The U.S. Fish and Wildlife Service is putting together a plan to reduce the population of barred owls on the West Coast, which have invaded the habitats of spotted owls.
The service says that barred owls have grown in population in the Pacific Northwest and Northern California, causing the spotted owl population to decline. Wildlife officials say the barred owls are now considered invasive.
The barred owls are native to the East Coast, but have hunted small mammals, birds, reptiles, amphibians, fish, earthworms, snails, slugs, insects, and crayfish.
The USFWS have proposed several remedies, which include using hunters to kill barred owls. The announcement comes after a study found removing barred owls helps restore spotted owl populations.
“We’ve been working with partners to manage northern and California spotted owl habitat for years, but we also urgently need a management tool that addresses the increasing barred owl threat,” said Kessina Lee, state supervisor for the USFWS' Oregon office. “If finalized, this management strategy and associated permit would provide a mechanism for willing Tribes, agencies, companies, or individuals to implement barred owl management on their lands.”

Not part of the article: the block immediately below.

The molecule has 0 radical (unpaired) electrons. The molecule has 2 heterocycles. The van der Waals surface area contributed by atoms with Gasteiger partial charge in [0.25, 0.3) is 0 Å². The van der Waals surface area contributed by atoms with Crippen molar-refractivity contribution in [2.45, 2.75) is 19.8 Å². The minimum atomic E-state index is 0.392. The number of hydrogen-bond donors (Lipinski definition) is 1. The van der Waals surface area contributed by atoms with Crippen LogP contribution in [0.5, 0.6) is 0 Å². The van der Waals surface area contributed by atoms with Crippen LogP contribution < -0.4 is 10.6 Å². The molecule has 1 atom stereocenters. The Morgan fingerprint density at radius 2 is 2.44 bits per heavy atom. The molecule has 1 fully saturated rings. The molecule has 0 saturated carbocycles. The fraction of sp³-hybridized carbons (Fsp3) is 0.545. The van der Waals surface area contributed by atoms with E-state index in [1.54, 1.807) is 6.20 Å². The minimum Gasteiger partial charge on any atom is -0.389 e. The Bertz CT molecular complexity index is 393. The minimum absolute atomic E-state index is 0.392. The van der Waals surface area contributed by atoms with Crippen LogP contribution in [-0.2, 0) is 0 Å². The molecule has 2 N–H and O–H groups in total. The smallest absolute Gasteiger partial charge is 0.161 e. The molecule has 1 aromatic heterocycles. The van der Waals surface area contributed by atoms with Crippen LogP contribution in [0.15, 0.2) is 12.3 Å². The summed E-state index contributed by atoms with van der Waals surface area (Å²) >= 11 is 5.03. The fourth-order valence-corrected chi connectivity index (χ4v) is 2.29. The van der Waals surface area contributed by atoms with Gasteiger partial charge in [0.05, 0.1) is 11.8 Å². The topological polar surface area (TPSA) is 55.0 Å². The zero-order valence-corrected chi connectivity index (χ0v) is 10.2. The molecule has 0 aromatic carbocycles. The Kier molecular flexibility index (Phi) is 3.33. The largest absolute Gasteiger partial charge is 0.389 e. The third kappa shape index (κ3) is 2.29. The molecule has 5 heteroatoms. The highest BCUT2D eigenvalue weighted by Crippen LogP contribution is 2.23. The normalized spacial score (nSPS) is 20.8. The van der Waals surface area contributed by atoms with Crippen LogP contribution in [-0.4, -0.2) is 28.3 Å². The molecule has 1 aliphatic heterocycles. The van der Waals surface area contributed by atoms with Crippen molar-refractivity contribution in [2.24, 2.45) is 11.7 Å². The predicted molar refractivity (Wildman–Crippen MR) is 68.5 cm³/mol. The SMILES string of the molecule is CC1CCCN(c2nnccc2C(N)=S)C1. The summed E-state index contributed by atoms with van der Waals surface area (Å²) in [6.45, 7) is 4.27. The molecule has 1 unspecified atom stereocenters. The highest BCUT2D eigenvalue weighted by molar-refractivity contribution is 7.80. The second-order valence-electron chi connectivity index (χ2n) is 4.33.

The biggest difference between the various proposals is where to focus on starting to eliminate the barred owl population. The Barred Owl Management Strategy has proposed focusing on Northern California to help prevent the southern spread of the barred owls.
Implementing the plan could take up to 30 years. Officials say it would take that long to analyze whether the program is accomplishing its desired goal of restoring native populations affected by barred owls.
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